October 17, 2012
So, it looks like I am going to put in an offer on this house tomorrow. It is the second house I looked at and I looked at six. I know that houses are not all chandeliers, claw foot tubs and rose bushes, but this is what I know about the house now. There is nary one cosmetic change I would make to the place — lighting fixtures, floors, window treatments, paint, dog-proof fence, landscaping, appliances — all range from beautiful to serviceable. Now, they just have to accept the offer, then, I hire an inspector and find out about mold and hot water heaters and plumbing and electrical. And the roof. It is, afterall, just a 1912 bungalow, susceptible to the ravages of time, like we all are. If only hot water heaters had dozens of delicate petals with veins like a vulva, maybe I would be more interested. Or informed already. Alas, I am not.
I have talked to my mom and am emailing furiously with upwardly mobile college friends who are telling me to find a good inspector. I had a friend who was a mortgage banker during the bubble, he will also be getting an email from me. And I have my first of two homebuyer’s classes on Friday.
I would like to be more thoughtful and contemplative, talk about my feelings, etc. But, it’s late and my toes and ears are cold. Wish me luck. And insight. To battle love’s blindness.
March 9, 2012
Me: “Why do you want a family?”
Her: “Why does anyone want a family?”
Me: “What do you think you’ll like best about it?”
Her: “Coming home.”
Her: “Does that make sense?”
Me: “It’s the only thing that does.”
March 8, 2012
1- How have you grown, changed, or evolved from the woman you used to be?
Last year, my wife left me and I turned 34, so I’ve spent some time reflecting on the growing-up process, to put it mildly. MLK said “The arc of the moral universe is long, but it bends toward justice,” so, I’ve been trying to decipher my own arc and in what direction it is bending, I’ve tried to detect threads, what are the most meaningful themes being strung again and again from my childhood, through to my teen years, young adulthood and now my middle age? I’ve noticed that I am both softening and opening, but also becoming angrier and that my anger is becoming more dangerous. Martin Luther King Jr also said, “Life at its best is a creative synthesis of opposites in fruitful harmony.” My opposites seem to be infinite compassion coupled with some white hot rage.
The revelation of the extent of my anger actually started with the abandonment of sarcasm as sport. As a young social worker, I quickly realized that sarcasm just didnt translate with my clients, it was a cultural thing, I figured, and I stopped, but without reflection. I remember how it felt, though, to see someone hurt, or confused by something I said. It struck me. When I was a snide bitch to my parents, they got angry, my friends laughed at my slings and arrows, but the dismay I saw on my clients’ faces was altogether new and slightly shocking. At some point, I ran across the idea that sarcasm is an expression of anger, which had never occured to me – I thought being sarcastic meant I was smart. But gradually it did make sense to me. I grew up with a drug addict. There were some things to be mad about and sarcasm was the best defense when all you are is a 13 year old with a vocabulary. As the sarcasm has dissipated, though, it was replaced by a different kind of anger – a cool, removed intellectuallism. Ani DiFranco’s lyric about her mother teaching her to “fight a cold war with a quiet charm” had a particular place in my heart. “I don’t get angry,” I told myself for years, as Iwas dreaming about hitting my partner, or getting drunk and doing it, or hitting the dog or being icy to the point of cruel with customer service representatives. Now that I know I am angry, now that I know how it feels coming up my back, then out of my hands, I have started talking about it. I’ve become less ashamed about it. I’m reading the classic book about woman’s anger called ”The Dance of Anger”, I’m not drinking alcohol. I’m seeing how it goes.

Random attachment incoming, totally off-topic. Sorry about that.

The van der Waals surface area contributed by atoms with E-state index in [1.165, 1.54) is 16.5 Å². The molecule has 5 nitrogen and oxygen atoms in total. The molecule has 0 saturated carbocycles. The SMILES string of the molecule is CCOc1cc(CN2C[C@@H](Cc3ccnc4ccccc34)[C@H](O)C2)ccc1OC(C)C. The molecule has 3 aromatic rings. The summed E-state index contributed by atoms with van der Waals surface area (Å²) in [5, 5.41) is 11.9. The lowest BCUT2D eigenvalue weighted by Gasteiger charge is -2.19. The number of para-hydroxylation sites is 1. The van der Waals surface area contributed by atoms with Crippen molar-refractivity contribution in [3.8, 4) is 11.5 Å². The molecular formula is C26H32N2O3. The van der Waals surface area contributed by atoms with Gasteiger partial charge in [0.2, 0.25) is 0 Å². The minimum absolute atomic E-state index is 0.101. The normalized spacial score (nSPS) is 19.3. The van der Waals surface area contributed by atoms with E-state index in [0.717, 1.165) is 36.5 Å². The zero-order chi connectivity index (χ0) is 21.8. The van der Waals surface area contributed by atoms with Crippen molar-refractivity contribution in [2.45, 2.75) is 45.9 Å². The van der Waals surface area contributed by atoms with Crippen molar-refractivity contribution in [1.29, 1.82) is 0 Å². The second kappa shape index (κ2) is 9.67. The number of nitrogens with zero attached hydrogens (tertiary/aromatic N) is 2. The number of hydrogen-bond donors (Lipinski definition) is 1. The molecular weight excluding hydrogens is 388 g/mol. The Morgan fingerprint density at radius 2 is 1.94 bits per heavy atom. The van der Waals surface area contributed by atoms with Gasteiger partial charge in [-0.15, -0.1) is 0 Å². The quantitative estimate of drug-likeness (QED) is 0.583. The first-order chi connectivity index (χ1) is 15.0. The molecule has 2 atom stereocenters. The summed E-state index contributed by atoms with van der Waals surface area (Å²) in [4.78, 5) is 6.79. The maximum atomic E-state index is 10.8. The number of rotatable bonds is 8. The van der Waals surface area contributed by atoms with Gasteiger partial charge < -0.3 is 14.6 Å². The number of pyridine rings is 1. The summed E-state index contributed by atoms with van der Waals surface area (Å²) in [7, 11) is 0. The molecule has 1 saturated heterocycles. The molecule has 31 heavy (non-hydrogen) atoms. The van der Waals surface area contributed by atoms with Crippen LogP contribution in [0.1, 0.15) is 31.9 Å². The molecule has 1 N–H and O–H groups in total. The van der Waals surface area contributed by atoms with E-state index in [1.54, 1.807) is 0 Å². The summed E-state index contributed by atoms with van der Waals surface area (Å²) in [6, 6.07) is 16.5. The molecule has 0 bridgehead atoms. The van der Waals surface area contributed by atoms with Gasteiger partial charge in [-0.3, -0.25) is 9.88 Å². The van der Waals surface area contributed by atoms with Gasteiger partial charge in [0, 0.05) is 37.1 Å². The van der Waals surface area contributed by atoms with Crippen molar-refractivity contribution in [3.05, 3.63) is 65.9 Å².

Conversely, over these last 20 years as a woman, from my first period to my seventh grey hair, I’ve also experienced an opening, a softening, a widening of my heart; my table has become impossibly long. I have, on occassion, through dreams, meditation, bearing witness to death or the being the beneficiary of the dumb luck known as romantic love, experienced moments of transcendence, either of my body, or my sadness, that I can only call spiritual. I seek out the company of old people, I introduce myself to men who harrass me on the street. I crave organized religion. I’ve always been concerned with matters of meaning and purpose, but as I’ve gotten older, these concerns are best expressed silently on Sundays in the company of other silent people. And while the word “God” still doesnt float my boat, I like to hear other people say it.
Finally, I came across the idea that evolution is not necessarily progressive, and change isnt, by definition, good. There’s this implicit assumption that the changes one goes through as one ages are “good” and make you a “better” person, but really they just make you the next person. The 24 year-old me was just as wise and lovely as this me. No heart ache has made me “stronger” or opportunity helped me “grow”. This perspective helps me maintain an appreciation for my younger self and the young people around me. But, it also just seems to be true. I don’t know if the moral arc of the universe is bending in any particularly direction, it just is where it’s at right now.
5- What is something you do to regain courage when the fear sets in?
When I get afraid about what to do, or say I run back to my values like a kid to his mother’s knee. My values are love and hope. I ask myself if my decision is actively moving me closer to love and if the answer is no, I change my decision. I ask myself if my decision is actively moving me toward my hopes, and if the answer is no, I change my decision.
7- When you close your eyes and see yourself living your dreams, what do you see?
When I close my eyes and see myself living my dream, I see family, a home, a neighborhood and a town. I see homecooked food, dirty dishes and friends. I see myself doing one or two big things, well. I see myself keeping my promises, to other people and myself, even the small ones. I see myself making fewer promises. I see contientious decisions to nurture myself, to buy clothes, to save, to decorate my house, to listen to music, to do two or three of these things at the same time once a week. I see sex and travel. I see tradition and ritual. I see unconditional love and forgiveness. I see a time when I have all these things and I can let go, when I am free to take it all for granted with a reverence matched only by my relish.